Laying the foundation for a better Malaysia: The necessity of reform (Part 1)

POST the COVID-19 pandemic era, there remains considerable domestic and external challenges to our national socio-economic development journey.

The social and economic implications from the pandemic would place the Government under greater political and competitive pressures to revitalise and reshape the Malaysian economy, create new industries (smart digitalise, renewable, green, climate change), increase high quality investment, grow skills and high-income employment.

The time for reform is now for a better Malaysia and for future generations. The Government and public institutions must ensure equitable growth and economic distribution as well as the inclusiveness of development and income policies for all Malaysians.

The crisis has already led to changes that will shape our policies in the years to come. Deglobalisation, intense digitalisation, ageing and environmental, social and corporate governance (ESG) are the megatrends shaping tomorrow’s living standards and well-being.

Lee Heng Guie

We have built the foundation of growth and economic development but there are still unsettling, uneven weaknesses and cracks in three pillars – institutions, social and political – of the foundation.

Reforms of sorts

Malaysia’s growth potential and prospects look uninspiring in the absence of renewed reform dynamism.

Policymakers are compelled to look for answers to the fundamental weaknesses and structural issues which will shape reforms in the aftermath of the crisis: What kind of Malaysia (economy) do we want to build going forward?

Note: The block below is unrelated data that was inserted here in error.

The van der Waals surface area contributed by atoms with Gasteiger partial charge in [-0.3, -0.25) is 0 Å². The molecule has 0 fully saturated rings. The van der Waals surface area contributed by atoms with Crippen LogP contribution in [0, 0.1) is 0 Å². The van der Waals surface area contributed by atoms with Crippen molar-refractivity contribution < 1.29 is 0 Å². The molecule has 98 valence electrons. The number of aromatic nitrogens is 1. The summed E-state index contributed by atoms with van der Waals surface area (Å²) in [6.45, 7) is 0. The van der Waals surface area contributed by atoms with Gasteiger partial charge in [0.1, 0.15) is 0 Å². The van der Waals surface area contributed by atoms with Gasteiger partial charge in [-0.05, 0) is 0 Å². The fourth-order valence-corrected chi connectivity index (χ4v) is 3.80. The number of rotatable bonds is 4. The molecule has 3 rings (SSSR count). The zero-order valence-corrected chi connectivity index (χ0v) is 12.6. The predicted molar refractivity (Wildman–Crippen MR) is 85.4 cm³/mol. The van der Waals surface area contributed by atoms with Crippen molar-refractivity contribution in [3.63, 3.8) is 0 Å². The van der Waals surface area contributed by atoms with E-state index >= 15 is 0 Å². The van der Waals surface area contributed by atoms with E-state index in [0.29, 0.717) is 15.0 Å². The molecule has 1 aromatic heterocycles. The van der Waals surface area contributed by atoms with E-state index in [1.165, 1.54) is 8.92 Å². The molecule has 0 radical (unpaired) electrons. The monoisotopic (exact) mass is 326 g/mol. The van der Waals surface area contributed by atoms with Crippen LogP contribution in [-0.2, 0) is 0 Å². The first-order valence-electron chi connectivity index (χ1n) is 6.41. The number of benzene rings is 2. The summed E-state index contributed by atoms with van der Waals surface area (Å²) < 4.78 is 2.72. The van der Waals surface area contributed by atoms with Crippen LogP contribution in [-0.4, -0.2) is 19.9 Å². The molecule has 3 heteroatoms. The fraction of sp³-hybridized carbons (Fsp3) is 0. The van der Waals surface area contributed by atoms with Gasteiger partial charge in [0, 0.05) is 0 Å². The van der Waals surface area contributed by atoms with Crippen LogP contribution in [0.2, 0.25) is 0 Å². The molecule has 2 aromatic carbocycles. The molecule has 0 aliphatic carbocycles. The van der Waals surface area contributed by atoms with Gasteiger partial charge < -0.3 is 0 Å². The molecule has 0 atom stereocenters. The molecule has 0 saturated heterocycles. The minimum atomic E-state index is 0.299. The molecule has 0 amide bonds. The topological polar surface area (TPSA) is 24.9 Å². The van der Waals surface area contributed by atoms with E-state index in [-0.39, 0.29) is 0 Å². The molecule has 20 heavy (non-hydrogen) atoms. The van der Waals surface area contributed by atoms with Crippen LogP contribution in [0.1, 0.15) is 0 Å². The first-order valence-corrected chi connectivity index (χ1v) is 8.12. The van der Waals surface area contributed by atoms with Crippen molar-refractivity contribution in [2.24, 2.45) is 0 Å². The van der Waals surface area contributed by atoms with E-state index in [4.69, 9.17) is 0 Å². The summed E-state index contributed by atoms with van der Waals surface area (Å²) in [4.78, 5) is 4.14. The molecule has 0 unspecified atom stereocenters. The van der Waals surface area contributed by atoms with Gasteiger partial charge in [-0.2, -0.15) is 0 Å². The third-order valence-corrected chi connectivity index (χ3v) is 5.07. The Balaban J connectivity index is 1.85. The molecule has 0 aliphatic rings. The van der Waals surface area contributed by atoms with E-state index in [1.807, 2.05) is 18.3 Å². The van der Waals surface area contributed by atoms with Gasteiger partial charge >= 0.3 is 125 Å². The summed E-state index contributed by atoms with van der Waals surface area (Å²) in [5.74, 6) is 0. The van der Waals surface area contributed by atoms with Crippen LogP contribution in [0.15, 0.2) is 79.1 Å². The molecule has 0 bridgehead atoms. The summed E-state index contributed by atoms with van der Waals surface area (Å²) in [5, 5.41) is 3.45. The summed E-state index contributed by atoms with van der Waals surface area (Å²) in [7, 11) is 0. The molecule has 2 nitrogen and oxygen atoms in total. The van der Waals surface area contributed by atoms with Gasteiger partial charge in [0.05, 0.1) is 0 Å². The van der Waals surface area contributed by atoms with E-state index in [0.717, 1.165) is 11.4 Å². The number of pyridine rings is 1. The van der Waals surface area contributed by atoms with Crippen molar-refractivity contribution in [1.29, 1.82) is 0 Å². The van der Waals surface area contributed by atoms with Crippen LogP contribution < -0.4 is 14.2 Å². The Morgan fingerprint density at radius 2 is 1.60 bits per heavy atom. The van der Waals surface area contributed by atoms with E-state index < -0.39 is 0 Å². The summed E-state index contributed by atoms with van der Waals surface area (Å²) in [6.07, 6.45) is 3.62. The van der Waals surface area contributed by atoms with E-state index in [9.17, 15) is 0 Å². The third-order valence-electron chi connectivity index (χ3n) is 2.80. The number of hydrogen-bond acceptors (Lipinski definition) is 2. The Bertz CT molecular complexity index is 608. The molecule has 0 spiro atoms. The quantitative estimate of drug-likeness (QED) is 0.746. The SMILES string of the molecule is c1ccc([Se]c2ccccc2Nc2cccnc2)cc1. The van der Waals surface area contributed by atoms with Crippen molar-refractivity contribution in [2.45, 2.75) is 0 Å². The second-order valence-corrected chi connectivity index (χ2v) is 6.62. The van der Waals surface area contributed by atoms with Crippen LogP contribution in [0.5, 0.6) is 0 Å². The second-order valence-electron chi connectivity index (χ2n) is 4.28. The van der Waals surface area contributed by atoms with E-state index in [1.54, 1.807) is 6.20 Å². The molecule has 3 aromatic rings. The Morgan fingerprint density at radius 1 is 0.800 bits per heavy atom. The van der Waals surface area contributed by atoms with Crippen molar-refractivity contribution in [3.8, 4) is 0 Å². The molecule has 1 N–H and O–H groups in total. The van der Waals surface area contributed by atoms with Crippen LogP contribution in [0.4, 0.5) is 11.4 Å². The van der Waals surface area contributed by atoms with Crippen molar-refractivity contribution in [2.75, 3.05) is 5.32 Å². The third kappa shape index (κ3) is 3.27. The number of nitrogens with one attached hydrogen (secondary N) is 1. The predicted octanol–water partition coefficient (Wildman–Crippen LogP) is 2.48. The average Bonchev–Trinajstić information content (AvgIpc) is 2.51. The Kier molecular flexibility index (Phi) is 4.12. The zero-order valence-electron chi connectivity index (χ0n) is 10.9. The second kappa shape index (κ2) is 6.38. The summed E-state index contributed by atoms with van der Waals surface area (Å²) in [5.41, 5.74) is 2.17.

What is the reset economic model that will withstand against future crises and global challenges? What are the new sources of growth that we need to promote and policy measures needed to build highly productive green economy?

It is widely accepted that institutional reforms are fundamental creation of an environment necessary for development and economic prosperity.

Political, judiciary and economic institutional reforms make the economic and social system more efficient through strengthening the rule of law, better governance, effective execution, a sound crisis management, and people interaction principles.

Countries like Singapore, Hong Kong, and New Zealand with efficient economic structure provide a suitable environment and incentives to their people and businesses to grow faster as compared with states having extraordinary powers.

These economically-sound countries are providing business freedom, investment freedom, and secure property rights for the efficient functioning of markets that raise the trust level, reduce uncertainty, and create a sustainable fiscal budget for the economy.

A wide range of reforms are needed in Malaysia. More needs to be done, especially on reforms that ensure stronger and fairer outcomes.

It must begin with an urgent priority to implement Parliamentary, political and judiciary reforms to ensure the accountability and credibility of these institutions.

Strong leadership

The reforms require strong leadership to win consent from bipartisan political parties. Reformers need to act decisively as the cost of the status-quo could be even greater. Half-baked and half-hearted reforms will not improve the country’s growth prospects.

In advancing on the path of reforms, the economy needs to confront the short-run adjustment costs as the benefits of better structural policies may take time to materialise.

Hence, this should not be a deterrent to implementation. More importantly, effective communication and public engagement are of great importance in making reform happen based on a clear evidence and the measurable desired outcomes. – Sept 17, 2021

 

Lee Heng Guie is the executive director of the think-tank, Socio-Economic Research Centre (SERC).

The views expressed are solely of the author and do not necessarily reflect those of Focus Malaysia.

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